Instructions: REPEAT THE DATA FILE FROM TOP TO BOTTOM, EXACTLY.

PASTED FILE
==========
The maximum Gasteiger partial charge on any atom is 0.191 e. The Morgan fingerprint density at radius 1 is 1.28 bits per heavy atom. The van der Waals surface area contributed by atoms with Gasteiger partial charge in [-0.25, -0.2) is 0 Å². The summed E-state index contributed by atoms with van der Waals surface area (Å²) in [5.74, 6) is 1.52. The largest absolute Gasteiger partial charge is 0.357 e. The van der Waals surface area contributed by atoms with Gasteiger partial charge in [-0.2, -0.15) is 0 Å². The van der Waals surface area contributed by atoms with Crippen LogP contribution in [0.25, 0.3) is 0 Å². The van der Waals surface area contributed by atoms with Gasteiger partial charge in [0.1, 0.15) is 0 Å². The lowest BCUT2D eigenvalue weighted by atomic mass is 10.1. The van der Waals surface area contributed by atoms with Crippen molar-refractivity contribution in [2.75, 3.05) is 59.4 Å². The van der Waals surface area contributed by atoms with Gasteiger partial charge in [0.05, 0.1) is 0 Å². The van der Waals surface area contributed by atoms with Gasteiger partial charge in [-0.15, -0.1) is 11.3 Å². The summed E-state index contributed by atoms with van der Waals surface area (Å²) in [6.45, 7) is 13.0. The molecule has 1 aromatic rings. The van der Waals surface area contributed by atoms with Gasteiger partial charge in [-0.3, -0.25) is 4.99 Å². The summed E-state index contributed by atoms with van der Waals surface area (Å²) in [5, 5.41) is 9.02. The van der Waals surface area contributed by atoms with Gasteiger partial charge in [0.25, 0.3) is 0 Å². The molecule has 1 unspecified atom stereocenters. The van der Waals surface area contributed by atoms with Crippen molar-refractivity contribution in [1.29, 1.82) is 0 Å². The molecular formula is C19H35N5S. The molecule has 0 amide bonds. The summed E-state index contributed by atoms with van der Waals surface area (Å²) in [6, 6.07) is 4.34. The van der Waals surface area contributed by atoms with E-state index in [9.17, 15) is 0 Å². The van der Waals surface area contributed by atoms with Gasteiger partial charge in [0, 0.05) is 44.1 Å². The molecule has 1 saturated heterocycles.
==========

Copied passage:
The maximum Gasteiger partial charge on any atom is 0.191 e. The Morgan fingerprint density at radius 1 is 1.28 bits per heavy atom. The van der Waals surface area contributed by atoms with Gasteiger partial charge in [-0.25, -0.2) is 0 Å². The summed E-state index contributed by atoms with van der Waals surface area (Å²) in [5.74, 6) is 1.52. The largest absolute Gasteiger partial charge is 0.357 e. The van der Waals surface area contributed by atoms with Gasteiger partial charge in [-0.2, -0.15) is 0 Å². The van der Waals surface area contributed by atoms with Crippen LogP contribution in [0.25, 0.3) is 0 Å². The van der Waals surface area contributed by atoms with Gasteiger partial charge in [0.1, 0.15) is 0 Å². The lowest BCUT2D eigenvalue weighted by atomic mass is 10.1. The van der Waals surface area contributed by atoms with Crippen molar-refractivity contribution in [2.75, 3.05) is 59.4 Å². The van der Waals surface area contributed by atoms with Gasteiger partial charge in [0.05, 0.1) is 0 Å². The van der Waals surface area contributed by atoms with Gasteiger partial charge in [-0.15, -0.1) is 11.3 Å². The summed E-state index contributed by atoms with van der Waals surface area (Å²) in [6.45, 7) is 13.0. The molecule has 1 aromatic rings. The van der Waals surface area contributed by atoms with Gasteiger partial charge in [-0.3, -0.25) is 4.99 Å². The summed E-state index contributed by atoms with van der Waals surface area (Å²) in [5, 5.41) is 9.02. The van der Waals surface area contributed by atoms with Gasteiger partial charge in [0.25, 0.3) is 0 Å². The molecule has 1 unspecified atom stereocenters. The van der Waals surface area contributed by atoms with Crippen molar-refractivity contribution in [1.29, 1.82) is 0 Å². The molecular formula is C19H35N5S. The molecule has 0 amide bonds. The summed E-state index contributed by atoms with van der Waals surface area (Å²) in [6, 6.07) is 4.34. The van der Waals surface area contributed by atoms with E-state index in [9.17, 15) is 0 Å². The van der Waals surface area contributed by atoms with Gasteiger partial charge in [0, 0.05) is 44.1 Å². The molecule has 1 saturated heterocycles.